Safety and immunomodulatory effects of three probiotic strains isolated from the feces of breast-fed infants in healthy adults: SETOPROB study
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AuthorPlaza-Díaz, Julio; Gómez Llorente, Carolina; Campaña-Martín, Laura; Matencio, Esther; Ortuño, Inmaculada; Martínez-Silla, Rosario; Gómez-Gallego, Carlos; Periago, María Jesús; Ros, Gaspar; Chenoll, Empar; Genovés, Salvador; Casino, Beatriz; Silva, Ángela; Corella, Dolores; Portóles, Olga; Romero, Fernando; Ramón, Daniel; Pérez de la Cruz, Antonio; Gil Hernández, Ángel; Fontana Gallego, Luis
Public Library of Science
AntibioticsCytokinesLactobacillusBloodProbioticsSafety studiesBifidobacteriumClostridium difficile
Plaza-Díaz, J.; et al. Safety and immunomodulatory effects of three probiotic strains isolated from the feces of breast-fed infants in healthy adults: SETOPROB study. Plos, 8(10): e78111 (2013). [http://hdl.handle.net/10481/29114]
SponsorshipPart of the research currently in progress in the authors' laboratory is funded by the company Hero Spain, S. A. through the grant #3582 managed by the Fundacion General Empresa-Universidad de Granada.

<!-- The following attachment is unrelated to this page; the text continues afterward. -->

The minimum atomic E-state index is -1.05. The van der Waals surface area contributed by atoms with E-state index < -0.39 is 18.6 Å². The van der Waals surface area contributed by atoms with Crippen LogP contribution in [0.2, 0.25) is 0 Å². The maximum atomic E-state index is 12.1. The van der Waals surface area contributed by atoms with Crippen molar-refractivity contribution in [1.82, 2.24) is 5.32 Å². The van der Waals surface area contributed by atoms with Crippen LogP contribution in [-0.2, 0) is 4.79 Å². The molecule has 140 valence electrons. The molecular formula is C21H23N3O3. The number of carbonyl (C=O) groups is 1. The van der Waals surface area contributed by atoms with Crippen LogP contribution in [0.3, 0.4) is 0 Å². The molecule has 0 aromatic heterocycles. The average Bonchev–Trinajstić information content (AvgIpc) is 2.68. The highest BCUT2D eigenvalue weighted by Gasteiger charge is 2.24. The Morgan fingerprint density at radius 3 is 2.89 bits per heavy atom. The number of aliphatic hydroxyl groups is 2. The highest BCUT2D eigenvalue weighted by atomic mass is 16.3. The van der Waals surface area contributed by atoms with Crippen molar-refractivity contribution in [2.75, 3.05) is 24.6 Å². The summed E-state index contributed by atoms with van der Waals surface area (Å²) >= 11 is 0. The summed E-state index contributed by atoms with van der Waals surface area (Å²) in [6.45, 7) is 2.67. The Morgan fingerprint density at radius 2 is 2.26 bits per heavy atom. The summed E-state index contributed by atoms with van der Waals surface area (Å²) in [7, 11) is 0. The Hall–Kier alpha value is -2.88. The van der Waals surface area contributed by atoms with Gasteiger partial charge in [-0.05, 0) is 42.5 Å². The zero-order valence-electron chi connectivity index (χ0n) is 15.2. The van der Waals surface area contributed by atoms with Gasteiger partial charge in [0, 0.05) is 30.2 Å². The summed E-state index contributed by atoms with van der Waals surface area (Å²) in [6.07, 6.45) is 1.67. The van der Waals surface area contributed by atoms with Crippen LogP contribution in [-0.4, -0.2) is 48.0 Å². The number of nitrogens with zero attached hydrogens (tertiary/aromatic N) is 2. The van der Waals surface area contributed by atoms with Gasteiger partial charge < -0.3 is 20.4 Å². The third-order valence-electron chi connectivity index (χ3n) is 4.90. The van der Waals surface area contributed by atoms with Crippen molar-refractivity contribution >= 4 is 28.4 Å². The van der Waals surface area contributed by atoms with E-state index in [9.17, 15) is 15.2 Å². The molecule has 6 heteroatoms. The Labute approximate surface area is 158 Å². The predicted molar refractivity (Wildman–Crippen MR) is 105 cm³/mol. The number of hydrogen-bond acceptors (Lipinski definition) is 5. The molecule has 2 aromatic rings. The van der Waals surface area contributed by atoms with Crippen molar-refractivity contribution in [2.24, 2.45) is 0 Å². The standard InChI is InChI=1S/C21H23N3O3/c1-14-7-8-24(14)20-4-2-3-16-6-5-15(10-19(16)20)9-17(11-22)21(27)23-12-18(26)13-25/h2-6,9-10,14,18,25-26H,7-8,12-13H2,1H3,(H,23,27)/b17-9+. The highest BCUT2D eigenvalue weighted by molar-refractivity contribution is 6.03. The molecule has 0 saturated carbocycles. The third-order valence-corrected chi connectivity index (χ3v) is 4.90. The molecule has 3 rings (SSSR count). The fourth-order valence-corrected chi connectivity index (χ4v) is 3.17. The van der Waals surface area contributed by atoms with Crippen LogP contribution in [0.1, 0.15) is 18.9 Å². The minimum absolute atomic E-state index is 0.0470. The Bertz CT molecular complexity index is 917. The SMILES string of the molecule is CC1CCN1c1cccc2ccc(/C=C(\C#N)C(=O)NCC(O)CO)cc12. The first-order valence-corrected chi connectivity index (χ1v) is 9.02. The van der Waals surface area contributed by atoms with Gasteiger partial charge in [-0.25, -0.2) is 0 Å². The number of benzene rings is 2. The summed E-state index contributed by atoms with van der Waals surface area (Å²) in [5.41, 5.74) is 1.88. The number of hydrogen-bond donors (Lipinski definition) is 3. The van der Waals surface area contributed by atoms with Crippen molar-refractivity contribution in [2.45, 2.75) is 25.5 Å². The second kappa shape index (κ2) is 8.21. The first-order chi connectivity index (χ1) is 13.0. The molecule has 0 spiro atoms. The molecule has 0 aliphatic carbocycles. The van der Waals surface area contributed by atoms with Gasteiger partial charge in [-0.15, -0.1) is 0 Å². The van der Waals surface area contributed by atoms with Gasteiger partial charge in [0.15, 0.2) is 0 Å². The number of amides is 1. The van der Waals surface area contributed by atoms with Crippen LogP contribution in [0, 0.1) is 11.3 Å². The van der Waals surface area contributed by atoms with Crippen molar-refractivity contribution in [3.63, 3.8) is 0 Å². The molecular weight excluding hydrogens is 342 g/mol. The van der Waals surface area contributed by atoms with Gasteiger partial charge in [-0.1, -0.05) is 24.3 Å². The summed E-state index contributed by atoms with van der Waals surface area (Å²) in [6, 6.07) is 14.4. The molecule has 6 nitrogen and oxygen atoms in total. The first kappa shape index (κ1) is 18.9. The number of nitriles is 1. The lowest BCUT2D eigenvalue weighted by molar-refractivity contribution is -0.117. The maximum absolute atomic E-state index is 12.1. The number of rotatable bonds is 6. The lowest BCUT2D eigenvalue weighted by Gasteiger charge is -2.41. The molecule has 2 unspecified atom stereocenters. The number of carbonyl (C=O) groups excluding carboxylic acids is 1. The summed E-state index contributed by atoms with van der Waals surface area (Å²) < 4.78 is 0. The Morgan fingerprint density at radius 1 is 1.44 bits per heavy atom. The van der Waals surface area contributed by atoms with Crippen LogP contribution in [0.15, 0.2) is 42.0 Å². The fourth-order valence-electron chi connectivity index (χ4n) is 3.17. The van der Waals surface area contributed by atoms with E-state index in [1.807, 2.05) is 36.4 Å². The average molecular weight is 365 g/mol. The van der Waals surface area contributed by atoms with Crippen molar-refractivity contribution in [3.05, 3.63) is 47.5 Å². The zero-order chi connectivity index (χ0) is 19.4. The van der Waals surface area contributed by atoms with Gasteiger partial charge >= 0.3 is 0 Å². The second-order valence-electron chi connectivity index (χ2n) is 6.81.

We previously described the isolation and characterization of three probiotic strains from the feces of exclusively breast-fed newborn infants: Lactobacillus paracasei CNCM I-4034, Bifidobacterium breve CNCM I-4035 and Lactobacillus rhamnosus CNCM I-4036. These strains were shown to adhere to intestinal mucus in vitro, to be sensitive to antibiotics and to resist biliary salts and low pH. In the present study, a multicenter, randomized, double-blind, placebo-controlled trial with 100 healthy volunteers in three Spanish cities was carried out to evaluate the tolerance, safety, gut colonization and immunomodulatory effects of these three probiotics. Volunteers underwent a 15-day washout period, after which they were randomly divided into 5 groups that received daily a placebo, a capsule containing one of the 3 strains or a capsule containing a mixture of two strains for 30 days. The intervention was followed by another 15-day washout period. Patients did not consume fermented milk for the entire duration of the study. Gastrointestinal symptoms, defecation frequency and stool consistency were not altered by probiotic intake. No relevant changes in blood and serum, as well as no adverse events occurred during or after treatment. Probiotic administration slightly modified bacterial populations in the volunteers’ feces. Intestinal persistence occurred in volunteers who received L. rhamnosus CNCM I-4036. Administration of B. breve CNCM I-4035 resulted in a significant increase in fecal secretory IgA content. IL-4 and IL-10 increased, whereas IL-12 decreased in the serum of volunteers treated with any of the three strains. These results demonstrate that the consumption of these three bacterial strains was safe and exerted varying degrees of immunomodulatory effects.